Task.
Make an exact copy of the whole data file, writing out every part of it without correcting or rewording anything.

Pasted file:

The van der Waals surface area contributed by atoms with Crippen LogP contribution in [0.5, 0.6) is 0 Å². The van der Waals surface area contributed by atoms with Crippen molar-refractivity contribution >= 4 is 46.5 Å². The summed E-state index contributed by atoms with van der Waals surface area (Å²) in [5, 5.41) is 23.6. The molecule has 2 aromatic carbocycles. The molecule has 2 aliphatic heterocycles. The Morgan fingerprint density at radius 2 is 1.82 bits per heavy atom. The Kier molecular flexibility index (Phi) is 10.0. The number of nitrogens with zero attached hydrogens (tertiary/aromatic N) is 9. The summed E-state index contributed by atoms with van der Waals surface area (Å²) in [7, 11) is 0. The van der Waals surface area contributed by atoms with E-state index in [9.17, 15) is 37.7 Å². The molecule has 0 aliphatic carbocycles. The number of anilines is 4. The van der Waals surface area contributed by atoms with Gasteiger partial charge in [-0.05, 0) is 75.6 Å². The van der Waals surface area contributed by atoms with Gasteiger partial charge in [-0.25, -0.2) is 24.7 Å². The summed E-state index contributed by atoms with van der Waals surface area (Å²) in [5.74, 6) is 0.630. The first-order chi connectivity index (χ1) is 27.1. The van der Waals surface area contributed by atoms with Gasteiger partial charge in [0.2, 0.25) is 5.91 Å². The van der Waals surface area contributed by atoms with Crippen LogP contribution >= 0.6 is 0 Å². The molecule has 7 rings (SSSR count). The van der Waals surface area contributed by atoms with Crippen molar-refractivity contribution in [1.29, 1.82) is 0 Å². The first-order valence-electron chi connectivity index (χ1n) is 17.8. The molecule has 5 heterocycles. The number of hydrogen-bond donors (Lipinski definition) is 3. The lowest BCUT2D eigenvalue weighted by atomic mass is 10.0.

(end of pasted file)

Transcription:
The van der Waals surface area contributed by atoms with Crippen LogP contribution in [0.5, 0.6) is 0 Å². The van der Waals surface area contributed by atoms with Crippen molar-refractivity contribution >= 4 is 46.5 Å². The summed E-state index contributed by atoms with van der Waals surface area (Å²) in [5, 5.41) is 23.6. The molecule has 2 aromatic carbocycles. The molecule has 2 aliphatic heterocycles. The Morgan fingerprint density at radius 2 is 1.82 bits per heavy atom. The Kier molecular flexibility index (Phi) is 10.0. The number of nitrogens with zero attached hydrogens (tertiary/aromatic N) is 9. The summed E-state index contributed by atoms with van der Waals surface area (Å²) in [7, 11) is 0. The van der Waals surface area contributed by atoms with E-state index in [9.17, 15) is 37.7 Å². The molecule has 0 aliphatic carbocycles. The number of anilines is 4. The van der Waals surface area contributed by atoms with Gasteiger partial charge in [-0.05, 0) is 75.6 Å². The van der Waals surface area contributed by atoms with Gasteiger partial charge in [-0.25, -0.2) is 24.7 Å². The summed E-state index contributed by atoms with van der Waals surface area (Å²) in [5.74, 6) is 0.630. The first-order chi connectivity index (χ1) is 27.1. The van der Waals surface area contributed by atoms with Gasteiger partial charge in [0.2, 0.25) is 5.91 Å². The van der Waals surface area contributed by atoms with Crippen LogP contribution >= 0.6 is 0 Å². The molecule has 7 rings (SSSR count). The van der Waals surface area contributed by atoms with Crippen molar-refractivity contribution in [1.29, 1.82) is 0 Å². The first-order valence-electron chi connectivity index (χ1n) is 17.8. The molecule has 5 heterocycles. The number of hydrogen-bond donors (Lipinski definition) is 3. The lowest BCUT2D eigenvalue weighted by atomic mass is 10.0.